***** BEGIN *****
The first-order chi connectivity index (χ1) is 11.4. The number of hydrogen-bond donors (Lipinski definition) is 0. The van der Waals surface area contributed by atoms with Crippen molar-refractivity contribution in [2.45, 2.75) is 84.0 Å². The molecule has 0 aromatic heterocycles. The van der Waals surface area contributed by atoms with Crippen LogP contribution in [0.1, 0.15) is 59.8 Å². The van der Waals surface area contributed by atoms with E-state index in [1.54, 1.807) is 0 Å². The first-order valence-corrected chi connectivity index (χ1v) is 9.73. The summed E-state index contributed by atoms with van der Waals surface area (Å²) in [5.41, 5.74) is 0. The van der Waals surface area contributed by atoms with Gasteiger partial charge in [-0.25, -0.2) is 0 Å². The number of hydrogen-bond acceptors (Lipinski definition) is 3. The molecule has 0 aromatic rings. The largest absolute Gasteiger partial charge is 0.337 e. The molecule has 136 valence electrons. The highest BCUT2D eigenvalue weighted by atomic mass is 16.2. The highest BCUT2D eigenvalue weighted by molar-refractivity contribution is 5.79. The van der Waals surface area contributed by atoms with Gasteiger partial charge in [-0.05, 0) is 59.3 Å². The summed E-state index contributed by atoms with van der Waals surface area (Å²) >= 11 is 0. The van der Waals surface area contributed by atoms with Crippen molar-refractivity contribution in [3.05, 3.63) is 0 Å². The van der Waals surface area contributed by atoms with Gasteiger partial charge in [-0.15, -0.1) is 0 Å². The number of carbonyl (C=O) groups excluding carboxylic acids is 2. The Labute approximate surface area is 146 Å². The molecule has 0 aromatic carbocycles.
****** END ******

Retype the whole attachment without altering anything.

The first-order chi connectivity index (χ1) is 11.4. The number of hydrogen-bond donors (Lipinski definition) is 0. The van der Waals surface area contributed by atoms with Crippen molar-refractivity contribution in [2.45, 2.75) is 84.0 Å². The molecule has 0 aromatic heterocycles. The van der Waals surface area contributed by atoms with Crippen LogP contribution in [0.1, 0.15) is 59.8 Å². The van der Waals surface area contributed by atoms with E-state index in [1.54, 1.807) is 0 Å². The first-order valence-corrected chi connectivity index (χ1v) is 9.73. The summed E-state index contributed by atoms with van der Waals surface area (Å²) in [5.41, 5.74) is 0. The van der Waals surface area contributed by atoms with Gasteiger partial charge in [-0.25, -0.2) is 0 Å². The number of hydrogen-bond acceptors (Lipinski definition) is 3. The molecule has 0 aromatic rings. The largest absolute Gasteiger partial charge is 0.337 e. The molecule has 136 valence electrons. The highest BCUT2D eigenvalue weighted by atomic mass is 16.2. The highest BCUT2D eigenvalue weighted by molar-refractivity contribution is 5.79. The van der Waals surface area contributed by atoms with Gasteiger partial charge in [-0.05, 0) is 59.3 Å². The summed E-state index contributed by atoms with van der Waals surface area (Å²) >= 11 is 0. The van der Waals surface area contributed by atoms with Crippen molar-refractivity contribution in [3.05, 3.63) is 0 Å². The van der Waals surface area contributed by atoms with Gasteiger partial charge in [-0.15, -0.1) is 0 Å². The number of carbonyl (C=O) groups excluding carboxylic acids is 2. The Labute approximate surface area is 146 Å². The molecule has 0 aromatic carbocycles.